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Lisa Marie Presley

Storm and Grace

(Universal Republic; US: 15 May 2012; UK: 14 May 2012)

She's not angry anymore

The most notable aspect of the latest Lisa Marie Presley record is just how languid it sounds. The music suggests the storms in her life are over, and that that she has found grace. Hah! That’s a laugh. The lyrics reveal a different woman who still has animosity towards those who have done her wrong. Presley’s the aural equivalent of David Banner in the new Avengers flick. When asked how he remains calm and doesn’t always transform into the Hulk, Banner responds with something like, “The secret is that I am always angry.” That’s Presley’s furtive strategy as well.


Well, that and the help of producer T Bone Burnett. His production includes sweeping sonic soundscapes with sparse instrumentation, like John Ford’s panorama’s of the Old West. Except here it’s the twang of a guitar rather than a mesa, the pounding of a snare drum instead of tom toms, and the lonesome wail of Presley instead of John Wayne’s stoic stare. The big picture Burnett provides intentionally makes Presley seem small and human.


This allows Presley to complain without seeming spoiled. Her persona on this disc is that of a smart and sensitive woman. This is both a blessing and a curse to her. She is smart enough to know that some people have used her in ways that were not in her benefit, but soft enough to forgive them. That doesn’t mean she’s not angry anymore. Or that she’s trusting. Consider the recitation that begins “So Long”.


This here is the city without lights
Those are all the people without eyes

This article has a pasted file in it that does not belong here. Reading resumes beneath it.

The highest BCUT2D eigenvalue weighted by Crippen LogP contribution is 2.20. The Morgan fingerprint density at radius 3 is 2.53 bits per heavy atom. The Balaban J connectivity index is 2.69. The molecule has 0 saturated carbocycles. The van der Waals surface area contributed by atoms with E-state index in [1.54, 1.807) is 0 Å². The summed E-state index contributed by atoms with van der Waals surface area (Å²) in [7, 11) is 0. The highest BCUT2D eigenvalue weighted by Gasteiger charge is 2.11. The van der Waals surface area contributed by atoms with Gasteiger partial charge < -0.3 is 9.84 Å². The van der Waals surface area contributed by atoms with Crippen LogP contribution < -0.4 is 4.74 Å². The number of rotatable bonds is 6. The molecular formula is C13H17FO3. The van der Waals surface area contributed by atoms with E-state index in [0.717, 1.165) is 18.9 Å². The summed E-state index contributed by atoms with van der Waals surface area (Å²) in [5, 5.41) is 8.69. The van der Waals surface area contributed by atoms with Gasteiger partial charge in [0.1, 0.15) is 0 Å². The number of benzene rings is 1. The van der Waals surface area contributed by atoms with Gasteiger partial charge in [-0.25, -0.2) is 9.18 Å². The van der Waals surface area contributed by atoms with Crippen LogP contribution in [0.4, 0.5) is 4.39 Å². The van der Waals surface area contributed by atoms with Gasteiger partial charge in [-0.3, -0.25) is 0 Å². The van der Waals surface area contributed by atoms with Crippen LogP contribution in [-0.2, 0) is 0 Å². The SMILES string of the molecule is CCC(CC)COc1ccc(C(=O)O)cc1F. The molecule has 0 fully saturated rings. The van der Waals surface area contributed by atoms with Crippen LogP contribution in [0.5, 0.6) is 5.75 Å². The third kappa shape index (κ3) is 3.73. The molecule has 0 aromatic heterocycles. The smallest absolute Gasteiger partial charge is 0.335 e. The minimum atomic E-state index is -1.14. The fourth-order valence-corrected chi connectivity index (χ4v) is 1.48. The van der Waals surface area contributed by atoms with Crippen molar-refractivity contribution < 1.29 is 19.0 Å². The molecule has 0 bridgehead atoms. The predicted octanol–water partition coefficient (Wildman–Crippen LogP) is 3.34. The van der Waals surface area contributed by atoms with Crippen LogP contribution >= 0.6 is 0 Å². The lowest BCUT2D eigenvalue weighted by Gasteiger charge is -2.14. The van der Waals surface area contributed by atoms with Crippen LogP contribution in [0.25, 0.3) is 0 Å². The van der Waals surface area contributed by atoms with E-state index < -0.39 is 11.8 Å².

Judges they don’t have soul
Soup for sale without a bowl
Religion so corrupt and wrong it lies
Farewell, fair-weather friends
I can’t say I miss you in the end
So Long. It seems that I was so wrong


Presley has been transformed. She admits she erred in judgment about the her place in the world, her faith in god, her friends, and even herself. She wants to start over. This is the grace she sings about later in the title song. She can accept her mistakes and wants to move on. Burnett’s Americana style production grounds her vision of the future in her personal past.


So she boldly sings on “You Ain’t Seen Nothin’ Yet”, “I’m a bit transgressive and subversive as well”. Some people may see her as evil for the things she is doing (the song is allegedly about her break with Scientology), but she’s literally marching to her own drummer here. Sure she can forgive. There’s a touchingly wistful tune called “Forgiving” that purposely sounds unconvincing.


Yeah, and she’s not angry anymore, except that she is. Presley may be a bit confused about the new life that awaits her and openly admits that she is somewhat directionless. But she also assures the listener that she’s okay now. She may not turn into The Hulk, but as the only daughter of one king and the former bride of another—not to mention as a one-time tabloid queen during her turbulent marriage to Hollywood’s Nicholas Cage—Presley has been larger than life. That’s all right. Everything is under control now.

Rating:

Steven Horowitz has a Ph.D. in American Studies from the University of Iowa, where he continues to teach a three-credit online course on "Rock and Roll in America". He has written for many different popular and academic publications including American Music, Paste and the Icon. Horowitz is a firm believer in Paul Goodman's neofunctional perspective on culture and that Sam Cooke was right, a change is gonna come.


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